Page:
Me... Jane

Me... Jane 
by Patrick McDonnell
2011 by Little, Brown Books for Young Readers

1. Are the illustrations appealing? 
A mix of styles that create a cohesive aesthetic, the artwork is a blend of adorable illustrations by Patrick McDonnell, turn of the century-style illustrations of animals in their natural environments, and stamps like the ones young Jane Goodall might have used to decorate her own artwork. The result is irresistibly compelling, making the reader feel like she has a glimpse into little Jane's world - both real and imagined. There are also some photographs of Jane Goodall as a child with her play chimp, Jubilee, and with a real chimp as a young woman. One of these photos is so beautiful that I defy you to look at it without glistening eyes.

2. How does the story sound when read aloud? 
The prose is simple and still, perfectly matching the mood of the illustrations to create a happy, warm, and safe world for Jane, Jubilee, and the reader to explore together.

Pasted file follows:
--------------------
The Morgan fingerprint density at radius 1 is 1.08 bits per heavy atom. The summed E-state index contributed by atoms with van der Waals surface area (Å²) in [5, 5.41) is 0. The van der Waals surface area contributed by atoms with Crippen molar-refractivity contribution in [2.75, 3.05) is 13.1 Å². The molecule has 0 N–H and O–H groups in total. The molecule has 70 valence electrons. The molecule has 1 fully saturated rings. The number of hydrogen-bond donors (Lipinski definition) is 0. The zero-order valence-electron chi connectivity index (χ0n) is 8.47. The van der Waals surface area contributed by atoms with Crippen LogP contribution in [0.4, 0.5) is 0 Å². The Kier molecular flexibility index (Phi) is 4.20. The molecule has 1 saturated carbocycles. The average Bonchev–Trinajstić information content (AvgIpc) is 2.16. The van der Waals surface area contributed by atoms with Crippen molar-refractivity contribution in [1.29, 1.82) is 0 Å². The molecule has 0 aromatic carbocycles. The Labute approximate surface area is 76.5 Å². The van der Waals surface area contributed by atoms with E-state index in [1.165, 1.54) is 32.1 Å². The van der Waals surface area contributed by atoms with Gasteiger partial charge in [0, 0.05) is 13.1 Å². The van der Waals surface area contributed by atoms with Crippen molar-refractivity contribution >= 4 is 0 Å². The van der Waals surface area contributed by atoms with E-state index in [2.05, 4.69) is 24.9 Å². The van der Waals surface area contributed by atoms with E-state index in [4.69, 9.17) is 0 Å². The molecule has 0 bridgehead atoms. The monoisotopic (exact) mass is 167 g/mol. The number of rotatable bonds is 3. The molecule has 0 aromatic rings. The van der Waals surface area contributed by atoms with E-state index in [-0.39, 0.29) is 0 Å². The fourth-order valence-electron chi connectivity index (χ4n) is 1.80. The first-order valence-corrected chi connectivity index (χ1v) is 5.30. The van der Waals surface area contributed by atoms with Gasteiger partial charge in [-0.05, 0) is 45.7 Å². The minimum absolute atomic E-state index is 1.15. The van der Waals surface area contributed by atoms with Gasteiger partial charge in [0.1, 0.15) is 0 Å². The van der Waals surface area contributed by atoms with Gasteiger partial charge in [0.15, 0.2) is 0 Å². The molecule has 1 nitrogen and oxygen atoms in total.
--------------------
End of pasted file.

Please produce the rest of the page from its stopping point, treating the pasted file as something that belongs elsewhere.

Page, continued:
3. Do either the story or illustrations invite interaction? 
Included among the illustrations are some nature puzzles and riddles that Jane Goodall authored and illustrated as a child as part of her Alligator Society. Finding the solutions to young Jane's brain teasers and studying some of her early notes as a naturalist gives the reader a true sense of kinship with the scientist and the girl she was. Also, as with any good picture book, the joyful illustrations are essential to the story - the art and prose working together to craft the narrative.

4. Are there any female characters? 
This is a wonderful story for girls of any age - and for any child who dreams of doing something unconventional. That Jane Goodall aspired to be an explorer and a scientist as a young girl and then became just that (even though there must have been lots of people telling her that she couldn't) will inspire readers to invest real time and passion into their hobbies and to set out on adventures large and small. And to answer the question asked -yes, Jane Goodall is a woman. It is left to the reader to assign any gender to Jubilee.

5. Is it edible? 
As much as Funny Bear would love to give these adorable illustrations a loving lick, chewing on this beautiful book is currently forbidden in our house. No board book version is currently available.

In Funny Bear's estimation: This is a wonderful book. I do so want to pick the illustrations right up off the page. I listen enrapt.

My final say: This is a beautiful book for any library.


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